• General Membership Meetings
    Our union meetings are held every third Thursday of the month at the union hall, 6000 Erdman Ave. Baltimore, MD 21205. Start time is 5 p.m. Please be present and on time. (And bring a coworker.)

    Today in Labor History
    Sept. 18, 1999
    A 20-month illegal lockout of 2,900 Steelworkers members at Kaiser Aluminum plants in three states ends when an arbitrator orders a new contract. The workers walked out over company demands to outsource jobs, limit wage and benefit improvements, increase productivity and lengthen the workday. Kaiser was forced to fire scabs and fork over tens of millions of dollars in back pay to union members.
    ~ Voices of Labor


      Teamster News Headlines  
     
    Teamsters at Giant Food Warehouse Win Raises, Benefit Increases, Job Security
    Teamster Women Kick Off 2019 Conference in Montreal
    Local 355 DHL Express Clerical Workers on Strike
    Teamsters Local 769 Helps Student Organize Relief for the Bahamas
    First Student Teamsters in Brooklyn Park, Minn. Overwhelmingly Ratify New Contract
    Hoffa: Teamsters Stand in Solidarity With Striking GM UAW Members
    Jack Cooper Sale Process Moves Forward
    Marshfield, Mass., Republic Services Strikers Extend Picket Line to Fall River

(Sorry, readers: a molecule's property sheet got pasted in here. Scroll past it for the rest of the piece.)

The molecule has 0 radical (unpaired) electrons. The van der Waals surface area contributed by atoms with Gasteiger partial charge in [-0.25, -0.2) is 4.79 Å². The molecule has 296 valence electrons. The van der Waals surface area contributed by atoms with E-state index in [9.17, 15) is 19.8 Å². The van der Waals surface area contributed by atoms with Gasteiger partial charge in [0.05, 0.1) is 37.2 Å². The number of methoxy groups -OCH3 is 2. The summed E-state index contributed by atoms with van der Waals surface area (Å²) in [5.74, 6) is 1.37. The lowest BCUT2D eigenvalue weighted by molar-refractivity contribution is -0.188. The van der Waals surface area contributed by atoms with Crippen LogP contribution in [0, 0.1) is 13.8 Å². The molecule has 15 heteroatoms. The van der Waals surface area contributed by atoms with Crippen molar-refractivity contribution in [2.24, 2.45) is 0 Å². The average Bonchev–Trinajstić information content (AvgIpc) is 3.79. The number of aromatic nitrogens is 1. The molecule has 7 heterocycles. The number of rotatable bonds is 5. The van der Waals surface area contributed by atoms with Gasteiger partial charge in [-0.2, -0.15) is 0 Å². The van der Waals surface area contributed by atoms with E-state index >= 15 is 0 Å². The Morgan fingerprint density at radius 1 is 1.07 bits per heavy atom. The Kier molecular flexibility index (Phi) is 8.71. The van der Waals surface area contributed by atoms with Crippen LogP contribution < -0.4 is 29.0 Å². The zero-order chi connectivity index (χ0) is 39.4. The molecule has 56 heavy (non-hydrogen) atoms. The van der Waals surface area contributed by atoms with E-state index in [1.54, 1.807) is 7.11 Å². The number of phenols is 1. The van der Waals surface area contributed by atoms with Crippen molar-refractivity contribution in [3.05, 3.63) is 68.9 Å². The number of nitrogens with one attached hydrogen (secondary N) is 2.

Teamsters in Boston and Atlanta Strike and Picket Republic Nationwide
    Workers at NFI/Cal Cartage Express Walk Off the Job for Unfair Labor Practices
     
         
  • Sleeping Giant: When Public Workers Awake
    Posted On: Feb 05, 2019
    Feb. 5, 2019 | BLACK HISTORY MONTH | It was the radical African-American intellectual, W.E.B. Du Bois, who famously called the mass disaffection and migration of southern slaves to Union battle lines in the Civil War a “general strike.”  To be sure, Du Bois took some literary license with the concept of the general strike—as perhaps more classically exemplified in the mass walkouts in Seattle in 1919 and England in 1926—as well as the history of slave resistance during the Civil War.  But the flight of many slaves to Union lines and their willingness to take up arms against slavery likely spurred Lincoln’s Emancipation Proclamation, slowed cotton production, and ultimately augmented the Northern army with nearly 200,000 black volunteers.  While hardly a conventional labor action, it can be viewed, imaginatively, as a political strike which lay outside the logic of economic bargaining, a logic that would ultimately lead to the system of industrial relations that began to be erected in the 1930s aimed at resolving conflict short of worker strikes or employer lockouts… History News Network  
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